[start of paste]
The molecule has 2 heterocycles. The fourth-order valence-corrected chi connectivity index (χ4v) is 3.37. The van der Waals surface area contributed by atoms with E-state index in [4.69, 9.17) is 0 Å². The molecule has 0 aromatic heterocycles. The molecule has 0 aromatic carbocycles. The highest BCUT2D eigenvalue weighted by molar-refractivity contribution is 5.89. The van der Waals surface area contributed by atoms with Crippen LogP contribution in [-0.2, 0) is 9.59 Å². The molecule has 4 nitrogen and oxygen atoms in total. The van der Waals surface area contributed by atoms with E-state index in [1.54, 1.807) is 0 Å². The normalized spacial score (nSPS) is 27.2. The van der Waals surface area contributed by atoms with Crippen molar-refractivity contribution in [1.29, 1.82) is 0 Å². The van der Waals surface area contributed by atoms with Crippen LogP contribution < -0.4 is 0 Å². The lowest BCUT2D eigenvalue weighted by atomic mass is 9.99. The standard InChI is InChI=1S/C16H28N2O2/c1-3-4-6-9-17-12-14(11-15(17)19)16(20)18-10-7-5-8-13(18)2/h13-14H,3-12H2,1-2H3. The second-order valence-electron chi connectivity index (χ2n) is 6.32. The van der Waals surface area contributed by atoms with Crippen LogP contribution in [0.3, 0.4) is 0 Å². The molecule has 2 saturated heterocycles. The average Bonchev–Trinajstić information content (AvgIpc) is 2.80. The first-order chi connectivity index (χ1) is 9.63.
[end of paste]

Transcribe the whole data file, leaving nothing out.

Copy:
The molecule has 2 heterocycles. The fourth-order valence-corrected chi connectivity index (χ4v) is 3.37. The van der Waals surface area contributed by atoms with E-state index in [4.69, 9.17) is 0 Å². The molecule has 0 aromatic heterocycles. The molecule has 0 aromatic carbocycles. The highest BCUT2D eigenvalue weighted by molar-refractivity contribution is 5.89. The van der Waals surface area contributed by atoms with Crippen LogP contribution in [-0.2, 0) is 9.59 Å². The molecule has 4 nitrogen and oxygen atoms in total. The van der Waals surface area contributed by atoms with E-state index in [1.54, 1.807) is 0 Å². The normalized spacial score (nSPS) is 27.2. The van der Waals surface area contributed by atoms with Crippen molar-refractivity contribution in [1.29, 1.82) is 0 Å². The van der Waals surface area contributed by atoms with Crippen LogP contribution < -0.4 is 0 Å². The lowest BCUT2D eigenvalue weighted by atomic mass is 9.99. The standard InChI is InChI=1S/C16H28N2O2/c1-3-4-6-9-17-12-14(11-15(17)19)16(20)18-10-7-5-8-13(18)2/h13-14H,3-12H2,1-2H3. The second-order valence-electron chi connectivity index (χ2n) is 6.32. The van der Waals surface area contributed by atoms with Crippen LogP contribution in [0.3, 0.4) is 0 Å². The molecule has 2 saturated heterocycles. The average Bonchev–Trinajstić information content (AvgIpc) is 2.80. The first-order chi connectivity index (χ1) is 9.63.